Time For a Cup of George - The Instant Coffee Revolution


The birth of instant coffee can be traced to Guatemala and 1906, when a Belgian bearing the name George Washington developed the concept of refining coffee crystals from brewed coffee. George began production of his invention in 1910, after he had relocated to New York, marketing his product as G. Washington's Refined Coffee. His concoction bore just enough of a resemblance to coffee, and the same high caffeine content, that with a large advertising budget, it soon
gained a measure of popularity, especially among those seeking convenience over flavor and aroma, and among that sub-set of Americans who regularly engaged in the recreational activity of camping.

With the US entry into World War I and massive coffee requirements for troops, the US government requisitioned all the George Washington Coffee available, and it gained great popularity among doughboys, who were said to frequently call for not a cup of coffee, but rather for "A Cup of George".

Additional instant coffee producers entered the market, and were successful so long
as the war continued and the US government remained their biggest customer. The end of WW I saw the quick demise of much of the industry, though George survived, barely.

The instant coffee industry was re-invigorated in Europe in the 1930s, when the Swiss company Nestle developed a new process for preparing the brew: Rather than using what was called the "Drum" method where regular coffee was boiled down to crystals, Nestle scientists devised a method of spraying brewed coffee into heated towers causing drops to instantly turn into powder. They added carbohydrates to enhance and maintain flavor, and in 1938 the world saw the birth of Nescafe, which was tasty enough and close enough to real coffee to cause a minor world wide revolution in coffee drinking. In 1939, Nescafe became available in the United States.

Their timing was almost perfect, as the beginnings of World War II also brought several years of increasing coffee prices, making consumers ripe for the less expensive instant variety, and leading to vastly increased market shares, lasting through the post-war years.
Consumers accepted the poor taste of instant coffee, and producers were able to use the cheapest beans available, as bean quality made little difference. In 1950, the cost of producing the powder for a single cup of instant coffee was not much more than one-half the cost of the beans needed for a cup of "real" coffee. While 1950 saw the Consumers Research Bulletin report that the instant brew was "hot and wet and looks like coffee… but any resemblance to coffee is purely coincidental", that year also saw instant coffee sales increase 25%, on its way to a 17% market share two years later.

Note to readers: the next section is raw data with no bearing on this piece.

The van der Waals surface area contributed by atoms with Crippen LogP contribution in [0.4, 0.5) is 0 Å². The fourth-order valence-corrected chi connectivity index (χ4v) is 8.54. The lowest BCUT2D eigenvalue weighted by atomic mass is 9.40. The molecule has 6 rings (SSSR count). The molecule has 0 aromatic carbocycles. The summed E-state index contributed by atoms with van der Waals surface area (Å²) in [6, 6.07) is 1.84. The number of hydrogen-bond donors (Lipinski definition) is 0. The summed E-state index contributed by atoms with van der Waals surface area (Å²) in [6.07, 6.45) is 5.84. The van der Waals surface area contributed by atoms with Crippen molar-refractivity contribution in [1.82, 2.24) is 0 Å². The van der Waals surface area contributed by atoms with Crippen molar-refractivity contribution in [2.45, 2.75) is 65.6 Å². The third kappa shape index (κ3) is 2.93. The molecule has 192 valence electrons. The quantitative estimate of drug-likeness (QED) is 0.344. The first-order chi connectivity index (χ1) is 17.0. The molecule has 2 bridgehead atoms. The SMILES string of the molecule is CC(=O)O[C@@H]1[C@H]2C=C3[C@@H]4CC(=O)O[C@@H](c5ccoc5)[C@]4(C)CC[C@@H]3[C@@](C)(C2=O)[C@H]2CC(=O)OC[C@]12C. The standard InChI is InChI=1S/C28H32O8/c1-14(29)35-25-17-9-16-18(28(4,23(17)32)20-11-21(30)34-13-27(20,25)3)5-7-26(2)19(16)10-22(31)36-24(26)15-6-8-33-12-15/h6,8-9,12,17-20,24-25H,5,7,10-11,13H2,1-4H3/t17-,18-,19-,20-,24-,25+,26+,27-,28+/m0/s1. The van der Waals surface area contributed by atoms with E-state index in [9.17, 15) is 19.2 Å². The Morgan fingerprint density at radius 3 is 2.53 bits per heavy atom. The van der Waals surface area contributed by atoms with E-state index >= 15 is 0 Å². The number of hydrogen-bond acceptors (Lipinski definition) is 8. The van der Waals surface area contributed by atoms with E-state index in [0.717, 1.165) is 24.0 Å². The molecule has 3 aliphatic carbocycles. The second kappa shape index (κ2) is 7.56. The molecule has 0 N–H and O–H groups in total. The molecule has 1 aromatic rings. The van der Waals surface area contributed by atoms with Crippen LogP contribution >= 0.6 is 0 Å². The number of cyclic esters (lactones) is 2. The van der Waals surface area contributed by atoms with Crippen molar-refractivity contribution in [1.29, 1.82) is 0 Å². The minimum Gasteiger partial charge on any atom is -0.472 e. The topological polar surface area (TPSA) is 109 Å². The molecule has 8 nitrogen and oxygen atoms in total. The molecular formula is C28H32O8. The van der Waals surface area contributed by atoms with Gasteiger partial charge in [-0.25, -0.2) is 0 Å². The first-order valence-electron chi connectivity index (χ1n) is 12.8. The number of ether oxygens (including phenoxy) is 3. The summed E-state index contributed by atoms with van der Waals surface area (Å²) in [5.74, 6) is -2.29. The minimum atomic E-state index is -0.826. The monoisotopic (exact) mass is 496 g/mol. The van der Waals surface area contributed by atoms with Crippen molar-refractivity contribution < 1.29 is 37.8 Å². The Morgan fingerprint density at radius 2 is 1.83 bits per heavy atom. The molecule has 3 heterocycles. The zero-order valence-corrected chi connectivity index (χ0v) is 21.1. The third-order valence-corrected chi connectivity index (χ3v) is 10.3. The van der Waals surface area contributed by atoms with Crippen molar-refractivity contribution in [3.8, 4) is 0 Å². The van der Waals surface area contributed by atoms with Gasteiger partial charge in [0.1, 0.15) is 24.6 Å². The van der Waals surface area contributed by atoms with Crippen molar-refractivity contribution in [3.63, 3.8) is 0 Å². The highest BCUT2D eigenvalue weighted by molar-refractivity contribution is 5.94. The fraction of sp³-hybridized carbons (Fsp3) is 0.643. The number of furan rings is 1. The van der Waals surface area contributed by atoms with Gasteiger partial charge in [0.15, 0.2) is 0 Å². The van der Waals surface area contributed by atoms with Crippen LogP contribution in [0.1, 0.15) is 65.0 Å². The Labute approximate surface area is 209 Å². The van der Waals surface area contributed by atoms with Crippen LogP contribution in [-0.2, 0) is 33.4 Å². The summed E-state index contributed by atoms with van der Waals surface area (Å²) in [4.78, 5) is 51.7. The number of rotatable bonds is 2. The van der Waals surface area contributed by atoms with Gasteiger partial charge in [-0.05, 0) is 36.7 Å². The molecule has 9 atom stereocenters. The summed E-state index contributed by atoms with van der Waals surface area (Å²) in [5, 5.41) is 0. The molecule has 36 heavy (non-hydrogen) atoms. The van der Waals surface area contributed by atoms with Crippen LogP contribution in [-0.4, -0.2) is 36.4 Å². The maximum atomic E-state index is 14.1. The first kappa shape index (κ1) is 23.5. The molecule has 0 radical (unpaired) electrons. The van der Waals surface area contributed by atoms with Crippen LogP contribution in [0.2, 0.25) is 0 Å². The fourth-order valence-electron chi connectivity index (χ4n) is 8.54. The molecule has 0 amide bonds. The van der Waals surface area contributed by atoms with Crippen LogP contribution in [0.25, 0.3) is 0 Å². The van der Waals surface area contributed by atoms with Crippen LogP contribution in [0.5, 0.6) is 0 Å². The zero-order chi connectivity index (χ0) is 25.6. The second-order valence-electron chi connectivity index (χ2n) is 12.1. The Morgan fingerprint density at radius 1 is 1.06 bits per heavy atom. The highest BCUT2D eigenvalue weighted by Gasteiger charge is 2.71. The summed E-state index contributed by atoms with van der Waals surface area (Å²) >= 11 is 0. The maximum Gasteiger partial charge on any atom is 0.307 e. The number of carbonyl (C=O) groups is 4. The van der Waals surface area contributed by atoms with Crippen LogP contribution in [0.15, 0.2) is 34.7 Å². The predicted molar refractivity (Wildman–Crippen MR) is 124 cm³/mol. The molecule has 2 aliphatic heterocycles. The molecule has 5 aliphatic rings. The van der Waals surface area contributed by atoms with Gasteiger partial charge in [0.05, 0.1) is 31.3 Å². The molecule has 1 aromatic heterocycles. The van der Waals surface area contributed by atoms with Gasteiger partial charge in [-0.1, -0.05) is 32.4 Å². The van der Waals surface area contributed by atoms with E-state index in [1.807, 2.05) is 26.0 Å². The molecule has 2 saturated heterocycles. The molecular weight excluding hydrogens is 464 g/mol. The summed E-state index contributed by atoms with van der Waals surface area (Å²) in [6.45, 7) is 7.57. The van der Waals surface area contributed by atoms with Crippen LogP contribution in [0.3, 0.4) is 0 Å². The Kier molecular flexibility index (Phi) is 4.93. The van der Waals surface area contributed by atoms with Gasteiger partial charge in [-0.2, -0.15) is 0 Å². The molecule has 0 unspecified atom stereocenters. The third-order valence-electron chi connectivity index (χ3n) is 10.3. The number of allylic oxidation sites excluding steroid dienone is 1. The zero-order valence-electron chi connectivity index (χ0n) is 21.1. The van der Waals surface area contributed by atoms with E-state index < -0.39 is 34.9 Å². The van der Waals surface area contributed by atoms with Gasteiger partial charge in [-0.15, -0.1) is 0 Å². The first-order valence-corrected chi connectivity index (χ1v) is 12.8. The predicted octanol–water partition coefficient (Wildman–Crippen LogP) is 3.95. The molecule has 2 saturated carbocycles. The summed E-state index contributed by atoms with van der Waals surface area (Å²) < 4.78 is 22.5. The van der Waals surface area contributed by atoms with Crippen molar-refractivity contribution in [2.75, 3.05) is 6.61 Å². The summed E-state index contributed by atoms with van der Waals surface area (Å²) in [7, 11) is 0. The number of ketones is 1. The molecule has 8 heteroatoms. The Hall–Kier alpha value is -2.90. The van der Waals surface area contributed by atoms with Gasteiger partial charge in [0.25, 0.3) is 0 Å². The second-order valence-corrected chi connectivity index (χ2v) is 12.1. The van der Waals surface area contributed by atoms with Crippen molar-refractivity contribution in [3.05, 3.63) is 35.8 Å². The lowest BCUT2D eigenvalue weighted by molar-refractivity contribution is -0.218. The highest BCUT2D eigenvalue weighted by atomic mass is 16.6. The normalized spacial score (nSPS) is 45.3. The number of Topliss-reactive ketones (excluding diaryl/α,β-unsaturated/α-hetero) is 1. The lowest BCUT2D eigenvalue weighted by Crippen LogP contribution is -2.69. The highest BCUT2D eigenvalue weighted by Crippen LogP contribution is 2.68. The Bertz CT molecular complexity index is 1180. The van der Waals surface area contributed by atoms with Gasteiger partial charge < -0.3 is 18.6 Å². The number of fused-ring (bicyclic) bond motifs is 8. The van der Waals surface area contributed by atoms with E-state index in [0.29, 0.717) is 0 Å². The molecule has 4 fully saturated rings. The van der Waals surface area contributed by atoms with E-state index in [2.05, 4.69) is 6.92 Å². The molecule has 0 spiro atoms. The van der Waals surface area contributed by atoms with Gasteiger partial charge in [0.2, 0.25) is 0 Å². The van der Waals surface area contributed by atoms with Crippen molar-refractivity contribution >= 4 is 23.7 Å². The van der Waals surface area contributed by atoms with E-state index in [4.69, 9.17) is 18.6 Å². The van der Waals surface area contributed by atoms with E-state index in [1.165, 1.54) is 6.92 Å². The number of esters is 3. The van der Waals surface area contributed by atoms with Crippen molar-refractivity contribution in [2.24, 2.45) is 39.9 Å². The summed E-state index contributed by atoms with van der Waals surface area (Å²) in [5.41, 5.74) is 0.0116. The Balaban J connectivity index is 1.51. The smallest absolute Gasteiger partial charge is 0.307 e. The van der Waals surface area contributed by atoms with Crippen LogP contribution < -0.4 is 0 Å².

American producers had jumped into the instant coffee market, and by 1953 Instant
Maxwell House had passed Nescafe to become the top seller in the US market.

Another aspect of modern technology gave further impetus to the instant coffee industry - the development and proliferation of the vending machine: A match made in heaven, a machine that dispense instant coffee at the drop of a
coin! The first Kwik Kafe machine went into service in 1947, and ten years later coffee vending machines numbered over 60,000.

Perhaps the first real improvement in the quality and flavor of instant coffee occurred in 1960, when Maxwell House's parent company General Foods introduced instant Yuban, the quickie version of their premium brand, made from better quality arabica beans. Four years later, General Foods introduced Maxim and the new process of freeze-dried instant coffee, promising "concentrated crystals of real perked coffee". Their decaffeinated instant, Sanka, also switched to the freeze-dried method. Nestle countered with its freeze dried Taster's Choice, and massive
advertising campaigns extolling its unprecedented virtues, and taste.

In the early 1970s, the then fad of "flavored" coffee hit the instant coffee market with the introduction of such flavored "favorites" as General Foods' International line of Cafe au Lait, Cafe Vienna, and Suisse Mocha, and similar entries from the likes of Hills Bros. and Carnation.

For a variety of reasons, including the development of modern home coffee brewers that quickly and easily produce quality brewed coffee from grounds, the market share of instant coffee in the US has fallen to 8%. Instant coffee does remain, however, extremely popular in other parts of the world, such as in the UK where instant's market share is over 75%.

Who knows, maybe another George Washington or Henri Nestle will bring about a new instant coffee revolution sometime soon.


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